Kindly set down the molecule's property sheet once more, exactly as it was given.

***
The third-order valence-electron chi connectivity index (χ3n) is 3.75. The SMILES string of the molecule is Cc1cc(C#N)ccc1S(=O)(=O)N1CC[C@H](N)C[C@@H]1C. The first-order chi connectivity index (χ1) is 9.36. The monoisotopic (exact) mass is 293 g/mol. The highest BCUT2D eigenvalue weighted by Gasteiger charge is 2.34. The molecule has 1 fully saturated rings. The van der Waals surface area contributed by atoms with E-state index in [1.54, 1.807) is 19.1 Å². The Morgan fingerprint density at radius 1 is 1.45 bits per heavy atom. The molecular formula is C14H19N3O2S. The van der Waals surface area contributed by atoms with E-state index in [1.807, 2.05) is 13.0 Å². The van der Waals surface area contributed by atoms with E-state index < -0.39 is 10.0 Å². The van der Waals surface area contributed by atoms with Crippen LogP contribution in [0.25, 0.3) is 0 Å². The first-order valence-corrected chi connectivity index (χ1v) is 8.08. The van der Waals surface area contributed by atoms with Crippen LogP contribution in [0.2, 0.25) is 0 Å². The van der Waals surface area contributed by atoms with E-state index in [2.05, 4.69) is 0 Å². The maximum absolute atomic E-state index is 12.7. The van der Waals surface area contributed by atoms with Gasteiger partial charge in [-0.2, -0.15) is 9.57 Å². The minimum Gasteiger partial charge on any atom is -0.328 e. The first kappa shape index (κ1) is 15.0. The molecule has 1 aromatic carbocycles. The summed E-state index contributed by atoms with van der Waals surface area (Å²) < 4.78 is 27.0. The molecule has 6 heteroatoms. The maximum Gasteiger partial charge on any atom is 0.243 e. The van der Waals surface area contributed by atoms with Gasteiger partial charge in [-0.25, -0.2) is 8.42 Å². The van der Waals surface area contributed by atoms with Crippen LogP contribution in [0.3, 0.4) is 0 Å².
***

The third-order valence-electron chi connectivity index (χ3n) is 3.75. The SMILES string of the molecule is Cc1cc(C#N)ccc1S(=O)(=O)N1CC[C@H](N)C[C@@H]1C. The first-order chi connectivity index (χ1) is 9.36. The monoisotopic (exact) mass is 293 g/mol. The highest BCUT2D eigenvalue weighted by Gasteiger charge is 2.34. The molecule has 1 fully saturated rings. The van der Waals surface area contributed by atoms with E-state index in [1.54, 1.807) is 19.1 Å². The Morgan fingerprint density at radius 1 is 1.45 bits per heavy atom. The molecular formula is C14H19N3O2S. The van der Waals surface area contributed by atoms with E-state index in [1.807, 2.05) is 13.0 Å². The van der Waals surface area contributed by atoms with E-state index < -0.39 is 10.0 Å². The van der Waals surface area contributed by atoms with Crippen LogP contribution in [0.25, 0.3) is 0 Å². The first-order valence-corrected chi connectivity index (χ1v) is 8.08. The van der Waals surface area contributed by atoms with Crippen LogP contribution in [0.2, 0.25) is 0 Å². The van der Waals surface area contributed by atoms with E-state index in [2.05, 4.69) is 0 Å². The maximum absolute atomic E-state index is 12.7. The van der Waals surface area contributed by atoms with Gasteiger partial charge in [-0.2, -0.15) is 9.57 Å². The minimum Gasteiger partial charge on any atom is -0.328 e. The first kappa shape index (κ1) is 15.0. The molecule has 1 aromatic carbocycles. The summed E-state index contributed by atoms with van der Waals surface area (Å²) < 4.78 is 27.0. The molecule has 6 heteroatoms. The maximum Gasteiger partial charge on any atom is 0.243 e. The van der Waals surface area contributed by atoms with Gasteiger partial charge in [-0.25, -0.2) is 8.42 Å². The van der Waals surface area contributed by atoms with Crippen LogP contribution in [0.3, 0.4) is 0 Å².